[Published on March 20, 2014]
The tragic off-campus shooting death of University of the Incarnate Word honor student Robert Cameron Redus by UIW police officer Chris Carter on Dec. 6 took another troubling turn Thursday with the release of autopsy and toxicology reports from the Bexar County Medical Examiner’s Office. The reports show that two of the five bullets that struck Redus were lethal or potentially fatal.
Download the report here.
The entry and exit points – Carter shot Redus once in the back, and once in the left eye at a sharply downward angle – raise serious questions about Carter’s version of events after he pursued Redus north on Broadway in Alamo Heights to his off-campus apartment after allegedly witnessing reckless driving. Carter was turning into campus from a 2 a.m. food run to a nearby Whataburger when he said he spotted the speeding car strike a curb. Although he did not know the vehicle was driven by a UIW student, he turned on his overhead lights and pursued the driver.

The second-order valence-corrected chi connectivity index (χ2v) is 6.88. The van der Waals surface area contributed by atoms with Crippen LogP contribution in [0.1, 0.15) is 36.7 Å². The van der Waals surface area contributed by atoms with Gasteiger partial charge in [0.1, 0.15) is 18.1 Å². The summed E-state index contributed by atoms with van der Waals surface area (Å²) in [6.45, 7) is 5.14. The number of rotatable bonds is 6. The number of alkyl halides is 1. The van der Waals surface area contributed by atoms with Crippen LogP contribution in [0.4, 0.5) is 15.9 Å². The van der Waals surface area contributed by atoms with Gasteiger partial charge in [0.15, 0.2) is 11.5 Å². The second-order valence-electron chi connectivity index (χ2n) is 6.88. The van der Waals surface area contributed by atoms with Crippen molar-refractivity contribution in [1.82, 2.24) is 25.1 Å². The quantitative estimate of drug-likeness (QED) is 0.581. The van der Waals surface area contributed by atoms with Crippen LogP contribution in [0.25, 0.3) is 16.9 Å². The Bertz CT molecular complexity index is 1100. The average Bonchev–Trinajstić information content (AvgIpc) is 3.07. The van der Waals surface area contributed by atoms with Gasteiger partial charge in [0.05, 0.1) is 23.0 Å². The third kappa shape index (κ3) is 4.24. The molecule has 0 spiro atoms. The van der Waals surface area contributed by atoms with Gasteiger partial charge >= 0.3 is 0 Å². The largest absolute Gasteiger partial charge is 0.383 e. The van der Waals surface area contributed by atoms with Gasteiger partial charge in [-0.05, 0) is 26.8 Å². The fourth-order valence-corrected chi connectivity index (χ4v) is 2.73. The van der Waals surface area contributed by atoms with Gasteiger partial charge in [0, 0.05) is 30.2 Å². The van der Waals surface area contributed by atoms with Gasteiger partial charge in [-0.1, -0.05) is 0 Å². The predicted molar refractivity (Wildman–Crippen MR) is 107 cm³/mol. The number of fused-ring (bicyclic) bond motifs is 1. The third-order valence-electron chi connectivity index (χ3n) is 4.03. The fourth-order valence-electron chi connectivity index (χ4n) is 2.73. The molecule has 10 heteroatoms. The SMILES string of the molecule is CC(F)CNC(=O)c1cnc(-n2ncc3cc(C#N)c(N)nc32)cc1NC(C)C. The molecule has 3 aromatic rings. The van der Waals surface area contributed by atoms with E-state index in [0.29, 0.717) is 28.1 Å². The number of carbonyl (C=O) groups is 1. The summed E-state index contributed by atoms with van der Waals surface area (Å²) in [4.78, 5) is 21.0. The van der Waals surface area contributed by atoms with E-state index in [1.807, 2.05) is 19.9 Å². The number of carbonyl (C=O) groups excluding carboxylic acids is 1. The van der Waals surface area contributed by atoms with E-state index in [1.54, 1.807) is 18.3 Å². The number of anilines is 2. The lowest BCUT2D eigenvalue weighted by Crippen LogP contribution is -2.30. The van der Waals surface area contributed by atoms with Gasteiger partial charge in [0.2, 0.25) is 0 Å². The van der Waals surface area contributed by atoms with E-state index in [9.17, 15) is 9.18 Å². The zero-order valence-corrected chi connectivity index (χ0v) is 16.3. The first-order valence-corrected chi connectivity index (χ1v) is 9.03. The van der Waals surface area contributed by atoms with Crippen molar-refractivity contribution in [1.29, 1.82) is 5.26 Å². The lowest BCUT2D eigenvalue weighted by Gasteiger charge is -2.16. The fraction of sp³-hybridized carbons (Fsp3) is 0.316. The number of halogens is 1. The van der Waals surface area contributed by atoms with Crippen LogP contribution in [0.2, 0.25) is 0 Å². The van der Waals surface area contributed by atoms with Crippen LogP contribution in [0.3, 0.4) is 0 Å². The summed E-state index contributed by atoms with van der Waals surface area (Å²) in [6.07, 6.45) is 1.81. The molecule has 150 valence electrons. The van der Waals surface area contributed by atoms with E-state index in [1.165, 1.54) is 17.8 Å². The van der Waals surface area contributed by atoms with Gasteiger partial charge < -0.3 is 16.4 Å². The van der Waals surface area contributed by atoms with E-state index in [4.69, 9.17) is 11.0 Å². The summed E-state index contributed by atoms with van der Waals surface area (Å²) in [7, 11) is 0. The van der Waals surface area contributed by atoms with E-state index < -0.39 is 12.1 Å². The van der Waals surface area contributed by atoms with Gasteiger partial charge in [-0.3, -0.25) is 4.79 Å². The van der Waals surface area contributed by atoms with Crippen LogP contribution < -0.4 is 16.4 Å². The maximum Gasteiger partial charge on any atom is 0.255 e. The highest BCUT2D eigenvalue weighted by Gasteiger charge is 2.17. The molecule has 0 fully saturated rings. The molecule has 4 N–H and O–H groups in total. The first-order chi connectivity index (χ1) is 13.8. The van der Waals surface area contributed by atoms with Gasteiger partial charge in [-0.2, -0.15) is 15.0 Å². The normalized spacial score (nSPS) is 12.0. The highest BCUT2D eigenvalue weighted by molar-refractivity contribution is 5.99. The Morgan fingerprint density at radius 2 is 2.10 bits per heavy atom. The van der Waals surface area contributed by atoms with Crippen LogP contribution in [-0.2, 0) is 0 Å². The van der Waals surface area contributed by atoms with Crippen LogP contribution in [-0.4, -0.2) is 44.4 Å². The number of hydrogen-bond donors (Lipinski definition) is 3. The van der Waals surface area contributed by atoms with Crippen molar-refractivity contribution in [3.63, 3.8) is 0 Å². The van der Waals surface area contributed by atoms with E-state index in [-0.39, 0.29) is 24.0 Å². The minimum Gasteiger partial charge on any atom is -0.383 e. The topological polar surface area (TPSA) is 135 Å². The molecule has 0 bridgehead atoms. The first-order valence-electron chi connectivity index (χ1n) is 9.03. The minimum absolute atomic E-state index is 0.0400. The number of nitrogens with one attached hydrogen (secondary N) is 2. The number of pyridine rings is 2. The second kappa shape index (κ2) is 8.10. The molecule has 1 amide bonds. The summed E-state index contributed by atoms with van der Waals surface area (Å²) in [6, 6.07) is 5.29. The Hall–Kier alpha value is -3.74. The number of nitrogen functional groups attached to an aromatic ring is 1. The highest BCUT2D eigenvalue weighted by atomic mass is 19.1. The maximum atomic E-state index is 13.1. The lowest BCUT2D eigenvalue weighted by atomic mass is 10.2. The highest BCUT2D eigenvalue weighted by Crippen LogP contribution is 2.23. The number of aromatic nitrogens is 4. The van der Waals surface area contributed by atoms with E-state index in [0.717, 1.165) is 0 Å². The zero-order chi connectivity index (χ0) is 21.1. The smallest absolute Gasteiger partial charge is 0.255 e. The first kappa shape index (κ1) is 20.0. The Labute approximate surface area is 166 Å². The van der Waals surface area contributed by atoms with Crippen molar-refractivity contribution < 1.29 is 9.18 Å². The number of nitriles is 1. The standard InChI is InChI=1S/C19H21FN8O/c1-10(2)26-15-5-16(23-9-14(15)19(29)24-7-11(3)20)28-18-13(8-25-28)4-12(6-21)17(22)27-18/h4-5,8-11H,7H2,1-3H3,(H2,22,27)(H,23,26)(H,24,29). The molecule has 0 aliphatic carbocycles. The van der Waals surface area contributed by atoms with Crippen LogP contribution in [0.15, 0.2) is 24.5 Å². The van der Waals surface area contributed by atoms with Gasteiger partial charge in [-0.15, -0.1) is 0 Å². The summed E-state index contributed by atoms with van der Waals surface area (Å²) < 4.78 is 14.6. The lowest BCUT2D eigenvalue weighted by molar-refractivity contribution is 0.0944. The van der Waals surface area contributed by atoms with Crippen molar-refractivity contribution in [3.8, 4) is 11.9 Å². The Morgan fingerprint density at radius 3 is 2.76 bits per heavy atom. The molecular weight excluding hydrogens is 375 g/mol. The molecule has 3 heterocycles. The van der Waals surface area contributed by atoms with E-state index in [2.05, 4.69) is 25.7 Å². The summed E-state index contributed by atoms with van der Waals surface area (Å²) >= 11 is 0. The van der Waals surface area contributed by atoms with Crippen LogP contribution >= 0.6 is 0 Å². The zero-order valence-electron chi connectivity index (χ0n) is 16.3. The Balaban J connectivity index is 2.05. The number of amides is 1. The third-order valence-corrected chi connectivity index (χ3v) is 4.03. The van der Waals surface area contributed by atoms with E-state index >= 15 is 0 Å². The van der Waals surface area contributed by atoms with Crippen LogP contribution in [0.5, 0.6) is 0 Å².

The toxicology report showed that Redus was legally intoxicated with a blood alcohol content of .155 and his blood contained a faint trace of marijuana.
Carter shot Redus at close range after the UIW student resisted arrest and engaged him in a struggle and fight over the officer’s baton. The autopsy report provides details about each of the five shots from Carter’s weapon that struck Redus. One of the six shots Carter fired from his .40-caliber service weapon did not strike the victim.
Two of the shots, both rated lethal or potentially fatal by the coroner, raise serious doubts about Carter’s version that he shot Redus as the unarmed student charged him with an upraised arm and fist. The report does not attempt to identify the sequence of shots, but the two most lethal shots are inconsistent with Carter’s version of events.